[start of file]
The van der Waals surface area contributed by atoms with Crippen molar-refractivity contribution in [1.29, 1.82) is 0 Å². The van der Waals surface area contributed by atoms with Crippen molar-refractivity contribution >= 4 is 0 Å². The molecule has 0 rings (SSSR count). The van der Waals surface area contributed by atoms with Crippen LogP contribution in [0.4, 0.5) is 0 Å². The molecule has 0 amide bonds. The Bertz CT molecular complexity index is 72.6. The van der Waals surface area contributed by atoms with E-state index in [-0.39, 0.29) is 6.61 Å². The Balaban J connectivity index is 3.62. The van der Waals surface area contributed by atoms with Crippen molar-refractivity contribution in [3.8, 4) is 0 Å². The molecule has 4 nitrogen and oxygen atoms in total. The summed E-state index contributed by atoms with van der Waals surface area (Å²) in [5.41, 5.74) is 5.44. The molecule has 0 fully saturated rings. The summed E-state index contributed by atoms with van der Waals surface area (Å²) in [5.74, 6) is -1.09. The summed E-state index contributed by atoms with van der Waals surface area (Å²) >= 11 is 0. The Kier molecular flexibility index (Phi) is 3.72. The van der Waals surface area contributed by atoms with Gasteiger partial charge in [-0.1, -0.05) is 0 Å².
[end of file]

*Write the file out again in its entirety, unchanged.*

The van der Waals surface area contributed by atoms with Crippen molar-refractivity contribution in [1.29, 1.82) is 0 Å². The van der Waals surface area contributed by atoms with Crippen molar-refractivity contribution >= 4 is 0 Å². The molecule has 0 rings (SSSR count). The van der Waals surface area contributed by atoms with Crippen LogP contribution in [0.4, 0.5) is 0 Å². The molecule has 0 amide bonds. The Bertz CT molecular complexity index is 72.6. The van der Waals surface area contributed by atoms with E-state index in [-0.39, 0.29) is 6.61 Å². The Balaban J connectivity index is 3.62. The van der Waals surface area contributed by atoms with Crippen molar-refractivity contribution in [3.8, 4) is 0 Å². The molecule has 4 nitrogen and oxygen atoms in total. The summed E-state index contributed by atoms with van der Waals surface area (Å²) in [5.41, 5.74) is 5.44. The molecule has 0 fully saturated rings. The summed E-state index contributed by atoms with van der Waals surface area (Å²) in [5.74, 6) is -1.09. The summed E-state index contributed by atoms with van der Waals surface area (Å²) >= 11 is 0. The Kier molecular flexibility index (Phi) is 3.72. The van der Waals surface area contributed by atoms with Gasteiger partial charge in [-0.1, -0.05) is 0 Å².